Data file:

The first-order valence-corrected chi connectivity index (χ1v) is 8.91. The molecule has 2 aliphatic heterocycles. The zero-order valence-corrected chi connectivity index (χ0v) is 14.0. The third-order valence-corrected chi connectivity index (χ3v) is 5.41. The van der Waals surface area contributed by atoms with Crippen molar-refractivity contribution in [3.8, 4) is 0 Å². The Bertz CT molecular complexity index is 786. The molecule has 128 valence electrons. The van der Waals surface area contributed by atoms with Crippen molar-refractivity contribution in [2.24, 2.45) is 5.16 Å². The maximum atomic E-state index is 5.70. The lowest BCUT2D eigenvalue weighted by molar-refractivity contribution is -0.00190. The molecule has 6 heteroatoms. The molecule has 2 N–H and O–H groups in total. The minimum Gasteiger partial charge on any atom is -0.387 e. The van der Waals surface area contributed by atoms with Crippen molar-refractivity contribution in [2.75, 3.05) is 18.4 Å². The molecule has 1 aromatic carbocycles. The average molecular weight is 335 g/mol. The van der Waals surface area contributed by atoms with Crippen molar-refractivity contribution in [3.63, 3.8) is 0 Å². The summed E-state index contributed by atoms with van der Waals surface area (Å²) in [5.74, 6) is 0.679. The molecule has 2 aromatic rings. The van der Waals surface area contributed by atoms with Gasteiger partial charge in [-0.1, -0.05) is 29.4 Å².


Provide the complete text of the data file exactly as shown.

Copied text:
The first-order valence-corrected chi connectivity index (χ1v) is 8.91. The molecule has 2 aliphatic heterocycles. The zero-order valence-corrected chi connectivity index (χ0v) is 14.0. The third-order valence-corrected chi connectivity index (χ3v) is 5.41. The van der Waals surface area contributed by atoms with Crippen molar-refractivity contribution in [3.8, 4) is 0 Å². The Bertz CT molecular complexity index is 786. The molecule has 128 valence electrons. The van der Waals surface area contributed by atoms with Crippen molar-refractivity contribution in [2.24, 2.45) is 5.16 Å². The maximum atomic E-state index is 5.70. The lowest BCUT2D eigenvalue weighted by molar-refractivity contribution is -0.00190. The molecule has 6 heteroatoms. The molecule has 2 N–H and O–H groups in total. The minimum Gasteiger partial charge on any atom is -0.387 e. The van der Waals surface area contributed by atoms with Crippen molar-refractivity contribution in [2.75, 3.05) is 18.4 Å². The molecule has 1 aromatic carbocycles. The average molecular weight is 335 g/mol. The van der Waals surface area contributed by atoms with Crippen molar-refractivity contribution in [3.63, 3.8) is 0 Å². The summed E-state index contributed by atoms with van der Waals surface area (Å²) in [5.74, 6) is 0.679. The molecule has 2 aromatic rings. The van der Waals surface area contributed by atoms with Gasteiger partial charge in [-0.1, -0.05) is 29.4 Å².